envy from the receiving end, for it
is a two-way street. You crave what this man has,
or how much he knows, or how good he looks, or his youth
or health, or his success, or his children’s . . . Of course,
you do, and this is a goad to work harder.
Take a longer view, and all the improvements
of the past five hundred years, you must admit,
resulted from my prompting. The labor movement?
Universal suffrage? The fundamental
belief in equal justice? They’re all my doing,
and answers to the envy that first informed
those men and women that they were being treated
like beasts, like dirt. Why then does my name appear
on lists of prohibitions and taboos?
Precisely for that reason—that I disturb
the social order and make the nobles quake
in their huge dining rooms with the centerpieces
of silver and gold, the crystal chandeliers,
the flatware, the fine china, and all those footmen.
They count on it that wealth arouses envy
and hope that the peasants, believing what they’ve been told,
won’t riot (at least not yet), for that would be sinful.

5 lust
I have an affirmative defense. I am not only not
a sin but the subject of Jehovah’s first commandment:
Be fruitful and multiply. How else does that happen,
do you suppose, and what demented church father
loathing the body, loathing himself, dreamed up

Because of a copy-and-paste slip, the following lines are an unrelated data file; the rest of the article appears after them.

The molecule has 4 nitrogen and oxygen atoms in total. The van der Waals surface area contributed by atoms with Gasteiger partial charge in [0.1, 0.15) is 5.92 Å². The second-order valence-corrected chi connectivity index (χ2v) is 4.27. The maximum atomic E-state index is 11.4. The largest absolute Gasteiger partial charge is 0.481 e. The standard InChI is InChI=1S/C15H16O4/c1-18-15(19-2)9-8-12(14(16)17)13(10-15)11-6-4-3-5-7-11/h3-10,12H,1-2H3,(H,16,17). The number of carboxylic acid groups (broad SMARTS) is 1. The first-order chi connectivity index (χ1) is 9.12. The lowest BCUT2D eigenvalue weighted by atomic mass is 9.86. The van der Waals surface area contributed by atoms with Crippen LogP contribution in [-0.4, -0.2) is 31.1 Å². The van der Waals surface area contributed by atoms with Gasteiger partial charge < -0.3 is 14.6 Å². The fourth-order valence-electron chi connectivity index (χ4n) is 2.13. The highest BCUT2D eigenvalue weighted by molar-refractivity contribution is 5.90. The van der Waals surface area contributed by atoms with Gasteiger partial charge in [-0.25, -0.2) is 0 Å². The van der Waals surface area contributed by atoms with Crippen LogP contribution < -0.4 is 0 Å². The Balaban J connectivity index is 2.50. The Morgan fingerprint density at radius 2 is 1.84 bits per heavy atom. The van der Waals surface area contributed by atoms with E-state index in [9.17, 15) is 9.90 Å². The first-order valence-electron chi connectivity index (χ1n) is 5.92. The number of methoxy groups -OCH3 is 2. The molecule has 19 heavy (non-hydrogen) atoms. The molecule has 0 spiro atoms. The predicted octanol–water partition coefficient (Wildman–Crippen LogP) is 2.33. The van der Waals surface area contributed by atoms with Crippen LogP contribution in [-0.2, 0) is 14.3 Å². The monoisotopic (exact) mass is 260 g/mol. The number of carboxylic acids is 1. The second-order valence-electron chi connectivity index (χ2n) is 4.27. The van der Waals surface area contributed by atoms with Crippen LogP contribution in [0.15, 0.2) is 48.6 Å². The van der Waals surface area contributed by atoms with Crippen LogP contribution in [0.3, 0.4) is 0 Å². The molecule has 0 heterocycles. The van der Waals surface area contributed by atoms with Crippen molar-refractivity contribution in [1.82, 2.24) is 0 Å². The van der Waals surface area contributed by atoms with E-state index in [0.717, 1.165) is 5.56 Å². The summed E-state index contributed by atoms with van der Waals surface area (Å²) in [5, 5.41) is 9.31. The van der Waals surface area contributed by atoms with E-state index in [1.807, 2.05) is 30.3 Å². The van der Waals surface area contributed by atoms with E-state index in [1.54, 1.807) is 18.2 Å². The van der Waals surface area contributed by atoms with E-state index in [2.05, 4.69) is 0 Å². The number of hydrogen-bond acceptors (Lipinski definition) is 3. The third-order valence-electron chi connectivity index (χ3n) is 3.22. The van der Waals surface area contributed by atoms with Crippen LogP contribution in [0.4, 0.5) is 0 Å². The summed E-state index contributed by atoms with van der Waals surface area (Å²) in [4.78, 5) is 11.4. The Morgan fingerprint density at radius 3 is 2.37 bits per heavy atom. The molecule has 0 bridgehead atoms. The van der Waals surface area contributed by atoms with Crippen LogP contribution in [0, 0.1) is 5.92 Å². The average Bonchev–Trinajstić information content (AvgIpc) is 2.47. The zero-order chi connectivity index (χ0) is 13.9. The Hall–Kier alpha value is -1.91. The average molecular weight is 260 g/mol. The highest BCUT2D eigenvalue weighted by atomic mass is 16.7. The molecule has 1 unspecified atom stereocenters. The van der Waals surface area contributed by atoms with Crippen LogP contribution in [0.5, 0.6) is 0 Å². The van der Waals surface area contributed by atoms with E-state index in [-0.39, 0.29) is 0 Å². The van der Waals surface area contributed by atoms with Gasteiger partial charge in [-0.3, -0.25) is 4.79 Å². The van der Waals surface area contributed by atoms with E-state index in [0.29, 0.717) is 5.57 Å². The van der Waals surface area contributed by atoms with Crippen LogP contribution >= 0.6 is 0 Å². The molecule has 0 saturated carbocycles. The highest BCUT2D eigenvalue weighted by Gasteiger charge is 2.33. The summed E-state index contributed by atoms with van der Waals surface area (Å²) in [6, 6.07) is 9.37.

the perverse idea that lust was, in itself,
a bad thing? The Greeks, who were civilized—
at least for a while—thought of me as a god
and accorded me respect. What man or woman
can look at a painting or sculpture, never mind of a nude
but even a pot of flowers, a landscape, a still life,
without lust, or say an appreciation
of the sensuous forms the painter has on offer,
and not respond at all? I should not have been put here
on this ridiculous list, and whoever thinks
I deserve such a calumny ought to see
a shrink. People can, I concede, misuse
my gift, but that’s their business. Love, children,
the survival of the species have their costs.
I invite you to take a walk with me in the springtime
when the girls first reappear in their summer dresses
and tell me it is not good to be alive.

6 gluttony
What, I ask you, distinguishes me from hunger
that can’t be a sin, except in the mind of some
self-abusing monk in his cell, despising
whatever is not pure spirit? Men are bodies,
and bodies need to be fed. But to answer the question,
gluttony is excess, some unattractive